For some reason I didn’t even try to go to the Memorial Plaza. I just assumed it would be closed to everyone except the family and friends of the people who died on 9/11. But maybe it wasn’t? After a lovely service for peace at St. Paul’s Chapel I walked around.
This year I was drawn to signs. After taking this guy’s picture I said “thank you,” and he said, “thank you, sister.” Nobody has ever called me sister before. Not even my brothers.
The truthers were out in force. In the beginning people would shout at them. Now, everyone ignores them. It was the quietest demonstration ever.
In answer to the question on the lower right: I did know, actually. When I moved Echo out of our offices downtown the year before 9/11, a friend who worked in building 7 offered to store our many boxes of paperwork there. We lost it all, but in terms of loss that day it was nothing. I was glad really. I’m the opposite of a hoarder. I’m a parer-downer.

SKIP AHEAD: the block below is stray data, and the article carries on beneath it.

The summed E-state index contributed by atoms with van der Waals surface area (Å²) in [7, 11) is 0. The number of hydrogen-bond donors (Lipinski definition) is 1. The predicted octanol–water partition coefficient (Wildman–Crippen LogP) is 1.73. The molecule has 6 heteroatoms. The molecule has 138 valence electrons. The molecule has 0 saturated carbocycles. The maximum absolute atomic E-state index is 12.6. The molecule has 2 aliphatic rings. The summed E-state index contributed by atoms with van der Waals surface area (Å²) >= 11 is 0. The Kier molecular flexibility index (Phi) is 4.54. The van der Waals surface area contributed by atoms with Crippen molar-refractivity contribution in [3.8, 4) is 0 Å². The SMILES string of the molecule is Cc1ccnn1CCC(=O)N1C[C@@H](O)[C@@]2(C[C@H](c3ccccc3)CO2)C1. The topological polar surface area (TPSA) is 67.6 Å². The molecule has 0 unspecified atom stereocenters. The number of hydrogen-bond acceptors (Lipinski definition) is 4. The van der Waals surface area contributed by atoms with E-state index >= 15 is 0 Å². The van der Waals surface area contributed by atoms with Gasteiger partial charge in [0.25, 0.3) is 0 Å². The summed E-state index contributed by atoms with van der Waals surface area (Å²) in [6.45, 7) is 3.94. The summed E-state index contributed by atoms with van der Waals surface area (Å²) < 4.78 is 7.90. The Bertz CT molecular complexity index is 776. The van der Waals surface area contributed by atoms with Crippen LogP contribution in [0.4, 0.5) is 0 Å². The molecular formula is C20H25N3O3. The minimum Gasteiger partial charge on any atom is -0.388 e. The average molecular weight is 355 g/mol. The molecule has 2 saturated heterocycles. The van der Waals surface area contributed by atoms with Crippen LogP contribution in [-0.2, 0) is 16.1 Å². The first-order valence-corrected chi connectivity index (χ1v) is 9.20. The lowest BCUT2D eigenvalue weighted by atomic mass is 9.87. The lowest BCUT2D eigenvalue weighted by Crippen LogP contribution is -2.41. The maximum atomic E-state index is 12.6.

Sigh. What’s a 9/11 anniversary without some asshole spewing hate? Oh, but notice the Mennonites in the background? They were all over the place singing. More pictures of them below. Because I love the singing Mennonites. They are all about peace and love. (I think!)
Uh-oh. Two girls are not looking at their conductor! I’m sure he understood. There was so much going on, so much to look at.
Hello, Mr. State Trooper. They were watching something going on in a blocked off area in front of them.
Here are lots of people watching the blocked off area. This is the building I mentioned in the post before this one by the way, where I used to work in the 1980s.
The blocked off area. I couldn’t see what people were looking at. The backs of a bunch of cameramen filming something further in the distance?
More Mennonite singers. To sing us out of this post. Thank you, singers.